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How to use Twitter

Top tips on how to use micro-blogging platform Twitter to communicate with your organisation's supporters.


Keep it interesting

Don’t Tweet for the sake of it. Write the kind of tweets that will attract the right kind of people. Are your followers really interested in what you had for breakfast?


Choose your words wisely

The 280 character limit forces you to be direct and choose your words carefully! Don't annoy people by using text language (l8r, tnx 4 ur hlp). Punctuate properly. Draft then rewrite your tweet to make it as concise as possible.

You should include a url (a website address) in tweets wherever possible, so that people can read more about an issue, and to promote your own website's content. Don't worry if it's long, Twitter will automatically shorten it for you.

Adding a photo or illustration to your tweet, makes it much more likely to get noticed.


Join the debate

Follow organisations and people who are relevant to you and your organisation. You can retweet things they post that might be of interest to your followers. 

Comment on other Tweets when appropriate, but use a tone of voice that matches your organisation, rather than reflecting your own personality.


Send other Twitter users a Direct Message

If you want to ask someone on Twitter something without sending out a public tweet, send them a Direct Message (DM). Don't clog up people's feeds with a message that only needs to be seen by one person. There is a handy button for sending a Direct Message, in the Messages section (top left).

By default only people you follow can send you a direct message. Want to open it up so anyone can get in touch? Go to Settings & Privacy then Privacy & Safety and tick the box to Receive Direct Messages from anyone.


Integrate Twitter with your other social media networks

Social networking works best when you can link to your other social media platforms. 

Make sure you link to your Twitter profile in a prominent position on your website and blog - so many organisations forget to do this. Include your Twitter address on your contact us page and add to your email signatures.

Many organisations choose to have a live Twitter feed on their website, often in the footer so it's visible on every page. If you go to Settings & Privacy then Widgets, you can get the code to insert on your website.

You can also tweet links to your other resources online; videos on YouTube, posts on Instagram etc.


Use hashtags

By prefixing a word in a tweet with the hash symbol (#) it becomes a clickable and searchable hashtag. This is very useful for following a topic. Often conferences or events will be tagged in this way (eg #kbis10), helping you follow the conversation from anyone tweeting about that event.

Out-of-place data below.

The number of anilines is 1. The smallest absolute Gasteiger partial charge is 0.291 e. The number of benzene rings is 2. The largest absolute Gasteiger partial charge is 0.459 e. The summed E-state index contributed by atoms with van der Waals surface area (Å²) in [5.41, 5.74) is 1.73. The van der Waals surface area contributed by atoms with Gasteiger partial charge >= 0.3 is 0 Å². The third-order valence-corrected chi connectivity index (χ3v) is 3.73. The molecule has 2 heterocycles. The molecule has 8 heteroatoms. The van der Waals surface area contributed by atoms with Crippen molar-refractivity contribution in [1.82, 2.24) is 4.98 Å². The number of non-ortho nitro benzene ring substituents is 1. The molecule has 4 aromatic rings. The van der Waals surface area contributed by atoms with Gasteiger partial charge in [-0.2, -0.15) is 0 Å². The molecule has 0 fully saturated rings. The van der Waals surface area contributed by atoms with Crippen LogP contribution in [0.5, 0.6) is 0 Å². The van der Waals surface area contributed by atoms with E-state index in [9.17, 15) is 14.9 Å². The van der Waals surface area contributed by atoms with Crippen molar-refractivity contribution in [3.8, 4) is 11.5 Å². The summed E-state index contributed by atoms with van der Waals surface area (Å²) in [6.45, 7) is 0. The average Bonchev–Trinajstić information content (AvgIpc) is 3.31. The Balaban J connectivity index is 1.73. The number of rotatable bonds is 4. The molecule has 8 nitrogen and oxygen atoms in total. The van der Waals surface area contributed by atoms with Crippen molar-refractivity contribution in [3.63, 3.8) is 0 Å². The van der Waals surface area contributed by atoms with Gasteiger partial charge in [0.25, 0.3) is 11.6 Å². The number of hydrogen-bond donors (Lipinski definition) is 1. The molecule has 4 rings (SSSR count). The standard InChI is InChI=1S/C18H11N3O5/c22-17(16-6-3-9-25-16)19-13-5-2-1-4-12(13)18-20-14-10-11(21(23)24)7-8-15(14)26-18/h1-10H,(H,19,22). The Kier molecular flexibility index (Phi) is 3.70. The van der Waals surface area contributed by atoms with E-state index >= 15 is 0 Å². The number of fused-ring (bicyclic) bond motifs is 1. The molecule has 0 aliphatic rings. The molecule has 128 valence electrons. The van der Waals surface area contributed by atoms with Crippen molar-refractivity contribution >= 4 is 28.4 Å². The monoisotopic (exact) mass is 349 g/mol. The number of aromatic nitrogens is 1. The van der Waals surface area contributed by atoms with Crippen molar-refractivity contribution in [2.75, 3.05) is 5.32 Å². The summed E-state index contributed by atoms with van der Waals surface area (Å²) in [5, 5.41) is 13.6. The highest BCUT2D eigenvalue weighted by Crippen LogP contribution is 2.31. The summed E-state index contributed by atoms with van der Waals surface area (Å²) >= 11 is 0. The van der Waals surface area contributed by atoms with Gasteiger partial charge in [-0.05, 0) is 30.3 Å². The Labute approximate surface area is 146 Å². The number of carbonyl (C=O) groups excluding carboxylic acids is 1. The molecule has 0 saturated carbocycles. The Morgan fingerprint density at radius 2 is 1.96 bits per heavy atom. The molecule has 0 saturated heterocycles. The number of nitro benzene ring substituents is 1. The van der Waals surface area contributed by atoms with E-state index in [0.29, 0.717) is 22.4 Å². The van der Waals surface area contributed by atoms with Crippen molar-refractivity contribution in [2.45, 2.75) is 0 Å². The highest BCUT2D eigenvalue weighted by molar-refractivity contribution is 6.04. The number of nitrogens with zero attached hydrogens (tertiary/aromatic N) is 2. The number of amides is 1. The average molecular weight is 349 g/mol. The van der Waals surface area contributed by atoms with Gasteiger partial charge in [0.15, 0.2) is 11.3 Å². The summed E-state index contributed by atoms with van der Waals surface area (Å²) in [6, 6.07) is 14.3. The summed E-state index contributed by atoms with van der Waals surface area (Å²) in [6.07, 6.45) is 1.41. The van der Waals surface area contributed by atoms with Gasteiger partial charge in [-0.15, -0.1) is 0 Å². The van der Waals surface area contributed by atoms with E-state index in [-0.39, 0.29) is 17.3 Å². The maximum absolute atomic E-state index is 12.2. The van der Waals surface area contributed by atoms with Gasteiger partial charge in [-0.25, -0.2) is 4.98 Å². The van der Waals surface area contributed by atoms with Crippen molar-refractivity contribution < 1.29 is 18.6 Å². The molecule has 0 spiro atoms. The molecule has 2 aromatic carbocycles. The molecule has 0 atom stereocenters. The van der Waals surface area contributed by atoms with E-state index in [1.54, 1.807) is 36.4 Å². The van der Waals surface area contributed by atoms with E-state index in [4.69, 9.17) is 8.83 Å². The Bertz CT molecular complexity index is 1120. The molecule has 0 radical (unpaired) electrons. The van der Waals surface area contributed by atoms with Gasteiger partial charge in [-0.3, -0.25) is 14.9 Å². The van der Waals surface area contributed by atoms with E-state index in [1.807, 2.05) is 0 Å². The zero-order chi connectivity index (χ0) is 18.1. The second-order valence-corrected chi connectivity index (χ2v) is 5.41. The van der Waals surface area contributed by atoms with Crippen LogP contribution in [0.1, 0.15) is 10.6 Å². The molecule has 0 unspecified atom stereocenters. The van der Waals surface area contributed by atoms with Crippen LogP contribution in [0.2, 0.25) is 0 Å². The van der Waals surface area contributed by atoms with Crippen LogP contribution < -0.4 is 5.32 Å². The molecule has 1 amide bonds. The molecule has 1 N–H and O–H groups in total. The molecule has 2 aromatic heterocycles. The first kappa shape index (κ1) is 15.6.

Use this sparingly, just one or two hashtags per post. Try to integrate them into the sentence rather than append them to the end. Otherwise you'll have little room left for descriptive text, and too many links look overwhelming.

Websites such as Hashtagify can help you figure out which hashtags are popular in your areas of interest.


Check your stats, and benchmark them

How will you learn what does and doesn't work, if you don't check your stats? Fortunately in Twitter that's very easy to do, by clicking on your profile picture in the top right, then choosing Analytics. You can find out how many times your tweets were placed in front of people, how often readers engaged with them by retweeting what you wrote, and how often they clicked to visit your links.

How does your use of Twitter compare with other nonprofits? You might find the annual M+R Benchmarks Studies useful.


Make your profile shine

It's important to present a good profile to the world. It's likely to get visited a lot (check your stats to find out how often) and needs to look professional and match your charity's branding.

You should upload a logo and a banner. The recommended dimensions for the banner are 1500x500 pixels, and the logo should be 400x400 pixels. Take a look at a few charities' Twitter profiles and you'll see how bad it can look when they try to squash a rectangular logo into a square box. Imagine how the logo will look on a small phone, keep it simple as possible. The banner can be updated occasionally, to reflect your activities if you want.

You get 160 characters to write a biography. Keep it professional and make it concise, containing a few very relevant keywords, because this could make your profile appear when people search for those words in Twitter.

Make sure you add your organisation's website address to your profile. If you're a local charity, fill in the location.

If you write a tweet and want to promote it above your other tweets, there's an option to pin it to your profile so it always appears first.

Further information


Page last edited Jan 12, 2018 History

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